SAN DIEGO — More than 500 nurses rallied to the California state capitol Tuesday, urging lawmakers to pass bills they say would help fund and save the nursing industry.

Some of those nurses include San Diegans who are urging lawmakers to pass three bills to address the nursing crisis. They are demanding help from lawmakers.

“We’re doing this for mostly for our patients. It’s also for us and safe patient ratios, but it’s really for the community and our patients so they can get the proper care they deserve,” said nurse Meagan Davison.

The three bills include staffing law enforcement to enforce nurse staffing ratios at hospitals, investing half a billion dollars in community college nursing programs and helping nursing students get clinical placements to graduate.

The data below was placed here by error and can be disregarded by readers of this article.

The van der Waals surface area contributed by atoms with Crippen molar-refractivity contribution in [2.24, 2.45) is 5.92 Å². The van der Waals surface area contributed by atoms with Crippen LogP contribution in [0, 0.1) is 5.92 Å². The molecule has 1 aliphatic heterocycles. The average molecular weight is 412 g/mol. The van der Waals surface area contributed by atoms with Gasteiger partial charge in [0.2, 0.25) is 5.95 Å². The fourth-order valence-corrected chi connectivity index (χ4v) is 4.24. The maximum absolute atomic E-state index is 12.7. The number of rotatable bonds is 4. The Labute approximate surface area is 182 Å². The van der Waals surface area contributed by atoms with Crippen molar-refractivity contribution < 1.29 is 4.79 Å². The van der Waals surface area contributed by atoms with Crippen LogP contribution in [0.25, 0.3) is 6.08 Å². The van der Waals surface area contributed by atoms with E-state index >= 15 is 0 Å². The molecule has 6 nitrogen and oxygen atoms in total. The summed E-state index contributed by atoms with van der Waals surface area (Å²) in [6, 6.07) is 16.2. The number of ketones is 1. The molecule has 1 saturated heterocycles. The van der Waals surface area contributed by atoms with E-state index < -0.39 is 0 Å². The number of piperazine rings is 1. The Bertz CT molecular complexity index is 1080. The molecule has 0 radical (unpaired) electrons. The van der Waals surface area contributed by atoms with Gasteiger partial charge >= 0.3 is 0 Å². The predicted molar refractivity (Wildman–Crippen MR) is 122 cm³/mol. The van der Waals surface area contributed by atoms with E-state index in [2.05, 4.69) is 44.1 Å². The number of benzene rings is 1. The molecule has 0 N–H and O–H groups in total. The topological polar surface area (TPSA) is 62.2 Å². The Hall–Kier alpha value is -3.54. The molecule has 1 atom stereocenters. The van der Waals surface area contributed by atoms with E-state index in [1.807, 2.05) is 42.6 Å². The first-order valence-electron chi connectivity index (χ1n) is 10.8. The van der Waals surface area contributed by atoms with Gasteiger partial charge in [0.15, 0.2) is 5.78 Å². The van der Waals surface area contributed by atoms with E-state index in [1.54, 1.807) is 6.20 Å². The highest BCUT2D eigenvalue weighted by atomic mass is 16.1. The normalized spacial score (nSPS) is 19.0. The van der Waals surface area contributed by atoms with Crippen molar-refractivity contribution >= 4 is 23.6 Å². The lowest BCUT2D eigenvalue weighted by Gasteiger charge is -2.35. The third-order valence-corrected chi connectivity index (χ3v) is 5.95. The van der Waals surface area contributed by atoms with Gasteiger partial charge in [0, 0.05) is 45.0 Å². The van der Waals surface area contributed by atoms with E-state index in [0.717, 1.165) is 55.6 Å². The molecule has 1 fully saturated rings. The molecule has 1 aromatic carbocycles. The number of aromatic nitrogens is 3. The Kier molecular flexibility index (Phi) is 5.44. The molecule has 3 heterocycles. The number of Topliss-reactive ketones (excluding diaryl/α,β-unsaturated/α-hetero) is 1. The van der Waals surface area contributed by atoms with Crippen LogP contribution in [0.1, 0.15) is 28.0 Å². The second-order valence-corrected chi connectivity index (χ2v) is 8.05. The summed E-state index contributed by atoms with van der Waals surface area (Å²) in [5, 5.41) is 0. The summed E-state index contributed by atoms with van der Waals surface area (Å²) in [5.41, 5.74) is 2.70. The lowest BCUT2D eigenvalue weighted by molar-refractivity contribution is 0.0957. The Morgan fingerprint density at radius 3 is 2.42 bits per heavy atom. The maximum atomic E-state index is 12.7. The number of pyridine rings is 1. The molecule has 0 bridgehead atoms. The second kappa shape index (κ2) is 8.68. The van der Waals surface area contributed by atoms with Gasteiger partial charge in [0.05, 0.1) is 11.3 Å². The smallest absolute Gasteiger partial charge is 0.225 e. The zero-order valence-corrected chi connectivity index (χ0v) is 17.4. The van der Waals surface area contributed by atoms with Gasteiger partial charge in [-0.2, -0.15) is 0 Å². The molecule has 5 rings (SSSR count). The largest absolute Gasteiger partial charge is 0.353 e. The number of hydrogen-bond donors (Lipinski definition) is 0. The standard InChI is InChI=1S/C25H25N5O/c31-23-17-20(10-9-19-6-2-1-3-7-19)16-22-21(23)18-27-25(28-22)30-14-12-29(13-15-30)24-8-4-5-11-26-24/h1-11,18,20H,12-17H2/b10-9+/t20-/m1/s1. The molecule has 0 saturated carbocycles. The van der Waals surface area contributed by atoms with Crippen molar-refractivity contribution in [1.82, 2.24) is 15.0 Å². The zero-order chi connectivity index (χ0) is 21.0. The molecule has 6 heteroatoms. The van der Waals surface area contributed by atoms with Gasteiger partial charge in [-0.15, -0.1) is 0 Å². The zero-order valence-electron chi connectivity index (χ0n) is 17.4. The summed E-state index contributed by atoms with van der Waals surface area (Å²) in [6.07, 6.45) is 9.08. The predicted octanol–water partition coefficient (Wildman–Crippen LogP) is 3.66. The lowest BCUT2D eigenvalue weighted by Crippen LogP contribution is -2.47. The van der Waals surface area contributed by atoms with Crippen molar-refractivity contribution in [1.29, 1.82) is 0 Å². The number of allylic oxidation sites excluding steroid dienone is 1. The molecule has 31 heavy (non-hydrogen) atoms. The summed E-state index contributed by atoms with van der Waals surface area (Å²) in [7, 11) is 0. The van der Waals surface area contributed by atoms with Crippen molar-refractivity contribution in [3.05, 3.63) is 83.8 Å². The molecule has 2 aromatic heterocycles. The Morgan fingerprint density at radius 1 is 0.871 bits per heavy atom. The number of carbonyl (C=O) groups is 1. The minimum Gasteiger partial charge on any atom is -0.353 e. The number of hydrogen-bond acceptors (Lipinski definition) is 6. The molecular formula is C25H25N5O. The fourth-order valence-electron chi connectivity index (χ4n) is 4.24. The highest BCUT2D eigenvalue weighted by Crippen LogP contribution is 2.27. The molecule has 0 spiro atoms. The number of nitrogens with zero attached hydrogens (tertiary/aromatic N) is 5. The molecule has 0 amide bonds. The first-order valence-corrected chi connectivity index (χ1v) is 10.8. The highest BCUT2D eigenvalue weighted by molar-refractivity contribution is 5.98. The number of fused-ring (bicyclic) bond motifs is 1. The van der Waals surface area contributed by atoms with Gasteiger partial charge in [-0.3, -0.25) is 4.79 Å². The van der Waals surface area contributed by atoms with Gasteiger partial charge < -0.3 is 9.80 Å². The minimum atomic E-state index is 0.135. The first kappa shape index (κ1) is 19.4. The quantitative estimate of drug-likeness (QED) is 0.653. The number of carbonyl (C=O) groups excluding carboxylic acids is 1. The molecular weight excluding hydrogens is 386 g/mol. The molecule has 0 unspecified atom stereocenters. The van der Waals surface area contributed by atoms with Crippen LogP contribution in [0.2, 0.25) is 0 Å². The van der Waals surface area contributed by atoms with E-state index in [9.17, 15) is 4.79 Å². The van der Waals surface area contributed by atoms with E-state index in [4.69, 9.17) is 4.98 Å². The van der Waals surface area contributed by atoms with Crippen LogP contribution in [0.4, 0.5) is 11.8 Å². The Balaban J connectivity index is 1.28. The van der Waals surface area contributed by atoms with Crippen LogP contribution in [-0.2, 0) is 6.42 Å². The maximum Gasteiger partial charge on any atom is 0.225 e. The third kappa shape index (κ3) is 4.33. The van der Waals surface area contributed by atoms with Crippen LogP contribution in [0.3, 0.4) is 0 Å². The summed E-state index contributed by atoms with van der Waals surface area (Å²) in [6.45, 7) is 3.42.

“Right now, nurses are paying $150,000 a year for the program to become nurses. That to me is ridiculous. That dissuades nurses from going into the profession,” said ICU nurse Lorra Tibayan.

Many left the industry due to burnout from the pandemic and hospitals are still struggling to recover.

“I worked through the pandemic,” said Tibayan. “I know some people are tired of hearing it but putting multiple people in body bags, not having adequate staff, having new grads and not even experienced nurses helping along side us — it was stressful.”

This comes as the Bureau of Labor Statistics expects a shortage of nearly 200,000 nurses nationwide by 2025. A shortage that is forcing many nurses to take on more patients than they can handle.

“Research has shown that each additional patient in a nurse’s workload, you’re chances of mortality on average go up by 7%,” said nurse Hayley Kellas. “That hurts. We don’t want anything bad to happen to our patients.”

Looking ahead, the next step for these three bills is for them to be heard before the Assembly Appropriations Committee and to be voted on by May 18. Then, it will go to the full assembly for a floor vote.